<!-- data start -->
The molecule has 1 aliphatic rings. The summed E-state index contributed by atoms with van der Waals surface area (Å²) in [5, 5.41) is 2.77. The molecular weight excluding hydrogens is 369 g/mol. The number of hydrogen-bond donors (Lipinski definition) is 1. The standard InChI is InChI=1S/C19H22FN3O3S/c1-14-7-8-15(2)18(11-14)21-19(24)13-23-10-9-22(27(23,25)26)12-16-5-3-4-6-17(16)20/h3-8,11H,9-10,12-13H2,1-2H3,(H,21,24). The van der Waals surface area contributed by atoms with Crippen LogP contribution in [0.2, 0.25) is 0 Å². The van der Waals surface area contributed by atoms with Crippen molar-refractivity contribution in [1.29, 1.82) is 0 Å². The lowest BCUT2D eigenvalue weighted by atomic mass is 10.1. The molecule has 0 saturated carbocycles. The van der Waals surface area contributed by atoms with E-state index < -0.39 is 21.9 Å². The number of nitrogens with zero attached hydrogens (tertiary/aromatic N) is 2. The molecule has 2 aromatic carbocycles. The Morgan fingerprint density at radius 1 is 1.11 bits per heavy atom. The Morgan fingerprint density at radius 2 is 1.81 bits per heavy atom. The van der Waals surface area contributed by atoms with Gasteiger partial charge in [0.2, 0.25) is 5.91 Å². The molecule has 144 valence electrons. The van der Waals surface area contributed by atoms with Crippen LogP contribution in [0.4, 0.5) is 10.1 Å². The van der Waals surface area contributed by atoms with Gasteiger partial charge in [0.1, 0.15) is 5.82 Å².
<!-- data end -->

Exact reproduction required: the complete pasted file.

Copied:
The molecule has 1 aliphatic rings. The summed E-state index contributed by atoms with van der Waals surface area (Å²) in [5, 5.41) is 2.77. The molecular weight excluding hydrogens is 369 g/mol. The number of hydrogen-bond donors (Lipinski definition) is 1. The standard InChI is InChI=1S/C19H22FN3O3S/c1-14-7-8-15(2)18(11-14)21-19(24)13-23-10-9-22(27(23,25)26)12-16-5-3-4-6-17(16)20/h3-8,11H,9-10,12-13H2,1-2H3,(H,21,24). The van der Waals surface area contributed by atoms with Crippen LogP contribution in [0.2, 0.25) is 0 Å². The van der Waals surface area contributed by atoms with Crippen molar-refractivity contribution in [1.29, 1.82) is 0 Å². The lowest BCUT2D eigenvalue weighted by atomic mass is 10.1. The molecule has 0 saturated carbocycles. The van der Waals surface area contributed by atoms with E-state index < -0.39 is 21.9 Å². The number of nitrogens with zero attached hydrogens (tertiary/aromatic N) is 2. The molecule has 2 aromatic carbocycles. The Morgan fingerprint density at radius 1 is 1.11 bits per heavy atom. The Morgan fingerprint density at radius 2 is 1.81 bits per heavy atom. The van der Waals surface area contributed by atoms with Gasteiger partial charge in [0.2, 0.25) is 5.91 Å². The molecule has 144 valence electrons. The van der Waals surface area contributed by atoms with Crippen LogP contribution in [0.4, 0.5) is 10.1 Å². The van der Waals surface area contributed by atoms with Gasteiger partial charge in [0.1, 0.15) is 5.82 Å².